To say The Beaver is a strange movie would be an epic understatement. And it’s an especially weird experience for a queer film buff, given that it teams Hollywood’s most prominent lesbian with its most legendary homophobe (and all-around bigot). Indeed, this feature is a strange collision of inadvertent timing, casting and premise.
The film, for those who haven’t heard, stars Mel Gibson as a suicidal man who has alienated his wife and children because of his mental illness. The opening moments have him at rock bottom, stumbling through a drunken, botched suicide attempt. He regains consciousness to an epiphany: a beaver puppet suddenly begins to talk to him, and Mad Mel becomes instantly convinced that the road to mental health is through his new toy. He then returns to his family, and the corporation he owns and manages, and must negotiate his way through his new life, with a puppet he speaks through and refuses to remove.
Aside from the beaver, this movie has a great big elephant in the room with it, and that, of course, is Gibson’s most recent very public breakdown. Last year, recordings of his abusive rants against his girlfriend were made public (thank you, TMZ!). In perhaps the most noteworthy, Gibson barks at the mother of his most recent child, admonishing her for dressing in such a slutty manner and suggesting her look could lead to her getting raped by “a pack of niggers” (yes, that’s a direct quote). This film was actually shot before that media meltdown, and The Beaver was shelved for close to a year as distributors tried to figure out how to handle the situation.
The real-life Gibson crisis supplies the film with an additional layer of dramatic tension: while everyone – especially Americans, it seems – loves a comeback, can Gibson actually evoke audience sympathy? After all, a film as earnest as The Beaver desperately requires the spectator to be on board. In that respect, Gibson’s casting was as brilliant as it was inadvertent – just as he’s trying to win over his family members, he’s trying to win over the audience. While some people might be able to forgive him, now that he’s dissed both Jews and blacks, his base must be dwindling. Gays and lesbians, of course, were the first burned by his bile; let’s never forget Braveheart.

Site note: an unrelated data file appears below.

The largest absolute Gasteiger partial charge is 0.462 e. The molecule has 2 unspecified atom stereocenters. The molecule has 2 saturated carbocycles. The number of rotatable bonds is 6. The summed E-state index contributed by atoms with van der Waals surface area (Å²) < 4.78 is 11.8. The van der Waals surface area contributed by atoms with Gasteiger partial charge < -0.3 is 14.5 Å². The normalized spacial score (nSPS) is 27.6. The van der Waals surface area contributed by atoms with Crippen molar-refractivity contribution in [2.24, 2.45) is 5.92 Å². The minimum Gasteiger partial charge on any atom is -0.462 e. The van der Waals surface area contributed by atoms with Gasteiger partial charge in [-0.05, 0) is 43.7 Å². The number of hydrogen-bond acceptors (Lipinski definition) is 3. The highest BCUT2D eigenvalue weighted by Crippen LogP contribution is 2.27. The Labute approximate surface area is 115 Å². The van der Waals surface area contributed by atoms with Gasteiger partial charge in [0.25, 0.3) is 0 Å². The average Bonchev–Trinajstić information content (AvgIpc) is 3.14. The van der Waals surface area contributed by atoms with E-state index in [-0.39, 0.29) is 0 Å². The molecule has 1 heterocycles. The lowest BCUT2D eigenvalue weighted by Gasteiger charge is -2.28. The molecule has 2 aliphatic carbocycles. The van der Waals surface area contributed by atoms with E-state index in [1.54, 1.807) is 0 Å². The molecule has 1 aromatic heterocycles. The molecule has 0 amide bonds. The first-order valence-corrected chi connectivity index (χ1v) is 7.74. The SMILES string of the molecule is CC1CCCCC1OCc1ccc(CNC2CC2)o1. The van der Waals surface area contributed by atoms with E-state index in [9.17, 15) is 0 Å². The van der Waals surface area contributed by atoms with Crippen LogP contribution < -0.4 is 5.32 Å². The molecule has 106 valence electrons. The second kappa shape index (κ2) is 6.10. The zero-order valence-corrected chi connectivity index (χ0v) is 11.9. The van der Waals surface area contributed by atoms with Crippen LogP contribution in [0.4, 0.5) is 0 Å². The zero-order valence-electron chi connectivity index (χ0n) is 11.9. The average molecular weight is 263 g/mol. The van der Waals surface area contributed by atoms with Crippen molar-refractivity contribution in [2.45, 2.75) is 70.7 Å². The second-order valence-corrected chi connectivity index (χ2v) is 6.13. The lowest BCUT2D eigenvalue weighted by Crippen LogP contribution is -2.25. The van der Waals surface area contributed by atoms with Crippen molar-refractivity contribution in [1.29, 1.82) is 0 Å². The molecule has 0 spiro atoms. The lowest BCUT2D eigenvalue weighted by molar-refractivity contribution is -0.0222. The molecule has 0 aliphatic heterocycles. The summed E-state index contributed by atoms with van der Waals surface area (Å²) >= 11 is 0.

Jodie Foster directs and also stars as Gibson’s long-suffering wife. It is certainly an irony befitting a place as strange as Hollywood that its most prominent lesbian has also been one of Gibson’s main defenders (the other being an African-American woman, Whoopi Goldberg). It certainly prompts the question: why does Foster stand by someone who has said the vile things Gibson has? On the promo circuit for The Beaver, Foster has talked about her own battles with depression — perhaps she feels connected with him over mental illness. Or perhaps she identifies with all the pressures that come with being famous and leading a double life of sorts.
As an actor, Foster is part of what is arguably one of the most ludicrous love scenes in cinematic history. After working his way back into her heart, she and Gibson have make-up sex. But not just the two of them: she, Gibson and the beaver puppet have a threesome. (I’m not making this up.)
But as a director, Foster’s milquetoast style works against the premise itself. Almost immediately after returning home with his puppet, Gibson manages to charm his family with his antics, even his especially estranged teenaged son, who listens from the next room. A heart-warming signal from the director of Home for the Holidays (does anyone actually remember that film?) so early in The Beaver lets us know what to expect, effectively robbing the experience of virtually any dramatic tension. Kyle Killen’s screenplay does toss us a fairly nasty curveball in the final act, but Foster’s directorial style tends to bland everything down. This movie is almost as spicy as a vegan potluck. I kept wondering what The Beaver would have looked and felt like if it hadn’t been directed by someone so earnestly seeking to make us feel good. What if this wacky concept been handed to Lars von Trier, Todd Haynes or even John Waters?
Yes, it’s strange. But as anyone who’s ever sat through a meeting with a bunch of academics knows, strange can also be boring. The Beaver is one of those cinematic oddities that’s ultimately more fun to talk about than actually sit through.